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Tanzanite is a beautiful gem. In addition to its beauty, it has some properties that require it to be given special care. Tanzanite is best suited for earrings, pendants and other jewelry items that will not encounter abrasion and impact. It is less suited for use in a ring. Many jewelers recommend that "tanzanite rings are for dress rather than daily wear"

Tanzanite is a trade name that was first used by Tiffany and Company for gem-quality specimens of the mineral zoisite with a blue color. Tiffany could have sold the material under the mineralogical name of “blue zoisite” but they thought the name “tanzanite” would stimulate customer interest and be easier to market. 

The mineral zoisite naturally occurs in a wide range of colors that include colorless, gray, yellow, brown, pink, green, blue and violet. The name “tanzanite” is used for blue to bluish purple to bluish violet specimens. This type of name is not unusual. The name “ruby” is used for red to slightly purplish-red specimens of the mineral corundum; the name “amethyst” is used for purple specimens of the mineral quartz; and, the name “emerald” is used for green specimens of the mineral beryl

The discovery of transparent crystals of blue zoisite stimulated interest in the gem. Soon after that discovery, laboratory experiments determined that heating could improve the color of some naturally blue stones. They also determined that heating could convert some naturally brown zoisite into beautiful blue zoisite. With those discoveries there was enough blue zoisite to support a marketing effort that would introduce the gem to millions of people. Today, nearly all of the gems being sold as "tanzanite" have a blue color that has been produced or enhanced by heating in a laboratory.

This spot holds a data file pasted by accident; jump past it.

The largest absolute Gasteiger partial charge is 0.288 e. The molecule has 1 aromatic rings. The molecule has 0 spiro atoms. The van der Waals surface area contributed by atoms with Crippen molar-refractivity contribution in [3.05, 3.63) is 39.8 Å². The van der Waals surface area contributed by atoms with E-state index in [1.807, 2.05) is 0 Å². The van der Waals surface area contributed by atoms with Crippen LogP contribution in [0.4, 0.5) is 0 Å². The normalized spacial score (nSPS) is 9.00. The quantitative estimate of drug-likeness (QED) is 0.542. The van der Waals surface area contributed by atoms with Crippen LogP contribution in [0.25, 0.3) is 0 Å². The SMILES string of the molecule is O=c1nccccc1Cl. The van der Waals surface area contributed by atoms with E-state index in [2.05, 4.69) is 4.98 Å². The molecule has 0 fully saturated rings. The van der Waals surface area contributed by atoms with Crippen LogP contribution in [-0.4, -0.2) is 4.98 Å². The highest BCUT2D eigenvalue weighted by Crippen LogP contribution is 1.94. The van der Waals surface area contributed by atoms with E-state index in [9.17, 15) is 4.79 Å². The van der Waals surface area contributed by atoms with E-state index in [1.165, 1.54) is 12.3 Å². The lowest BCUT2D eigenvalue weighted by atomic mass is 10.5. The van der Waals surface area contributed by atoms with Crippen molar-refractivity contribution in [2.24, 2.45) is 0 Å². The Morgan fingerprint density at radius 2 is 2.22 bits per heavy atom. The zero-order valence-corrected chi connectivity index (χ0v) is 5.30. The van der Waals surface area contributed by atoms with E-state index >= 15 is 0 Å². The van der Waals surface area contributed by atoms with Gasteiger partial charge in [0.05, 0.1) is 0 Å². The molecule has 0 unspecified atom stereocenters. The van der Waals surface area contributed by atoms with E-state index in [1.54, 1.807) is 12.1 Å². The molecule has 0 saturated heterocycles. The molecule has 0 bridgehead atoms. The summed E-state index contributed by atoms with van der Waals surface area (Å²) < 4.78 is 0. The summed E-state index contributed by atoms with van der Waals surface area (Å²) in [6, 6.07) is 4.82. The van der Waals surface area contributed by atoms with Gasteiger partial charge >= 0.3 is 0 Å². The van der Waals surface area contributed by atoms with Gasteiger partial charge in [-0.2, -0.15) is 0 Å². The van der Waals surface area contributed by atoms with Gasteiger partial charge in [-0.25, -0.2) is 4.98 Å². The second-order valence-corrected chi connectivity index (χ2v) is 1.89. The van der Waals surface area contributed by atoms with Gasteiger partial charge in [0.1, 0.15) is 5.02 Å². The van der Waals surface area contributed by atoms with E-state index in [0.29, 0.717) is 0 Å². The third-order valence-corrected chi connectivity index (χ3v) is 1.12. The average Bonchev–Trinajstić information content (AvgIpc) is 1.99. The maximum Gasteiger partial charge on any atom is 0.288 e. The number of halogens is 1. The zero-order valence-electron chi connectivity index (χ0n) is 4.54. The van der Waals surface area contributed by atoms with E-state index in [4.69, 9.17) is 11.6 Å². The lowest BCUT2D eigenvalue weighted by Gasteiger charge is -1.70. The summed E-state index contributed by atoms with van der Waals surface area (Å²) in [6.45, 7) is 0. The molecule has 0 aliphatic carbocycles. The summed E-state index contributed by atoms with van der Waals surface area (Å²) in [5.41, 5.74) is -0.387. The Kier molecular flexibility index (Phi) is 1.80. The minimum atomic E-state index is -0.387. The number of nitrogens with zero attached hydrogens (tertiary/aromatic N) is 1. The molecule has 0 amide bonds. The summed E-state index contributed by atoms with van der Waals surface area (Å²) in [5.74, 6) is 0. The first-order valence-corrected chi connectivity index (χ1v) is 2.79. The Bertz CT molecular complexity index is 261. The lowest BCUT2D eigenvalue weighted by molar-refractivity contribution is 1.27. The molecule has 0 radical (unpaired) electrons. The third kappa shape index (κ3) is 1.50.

The blue color of tanzanite is caused by small amounts of vanadium within the zoisite mineral structure. When the mineral is heated to a temperature that is high enough to change the oxidation state of vanadium, the color of the gem is changed. This color transition occurs at a temperature of about 600 degrees centigrade.

The four blue faceted gemstones that are most often seen in commercial jewelry in the United States are aquamarine, topaz, sapphire and tanzanite. Although they are all “blue” in color, each one is unique. 

Tanzanite occurs in a range of tones and color saturations that will appeal to almost any buyer who likes any of the other blue gems. The four rings in the image in the right column of this page contain tanzanite gems that range in color from a vivid blue at top left to a very light blue at lower right. 

Tanzanite gems with a strong to vivid blue, purplish-blue and violetish-blue color are the most valuable. The two rings at the top of the image at right are examples. These rich colors are the most appealing to the majority of people shopping for tanzanite. 

Tanzanite and sapphire are the two favorite blue stones in the gem marketplace. Tanzanite is a gem that many people desire because of its unique beauty and characteristics. Others purchase tanzanite because it has a beauty similar to sapphire but at a much lower price. 

Tanzanite also competes with lab-created sapphires that are lower in price than natural sapphires. In that comparison, some buyers will select tanzanite because they would rather have a stone that was created by nature instead of one created in a lab. 

Most tanzanite has a light to medium tone and low to medium saturation. The tanzanite rings at the bottom of the image at right are examples. Although these gems are not considered to be top color, many people prefer them and gladly pay the lower price. Tanzanite in these softer colors often appeals to buyers who like aquamarine and blue topaz. 

Tanzanite stands out in mall and chain store jewelry displays because most stones have a distinct hint of purple or violet in their color. People who have experience looking at gems and pay attention to color will quickly notice tanzanite in a display case of blue gems.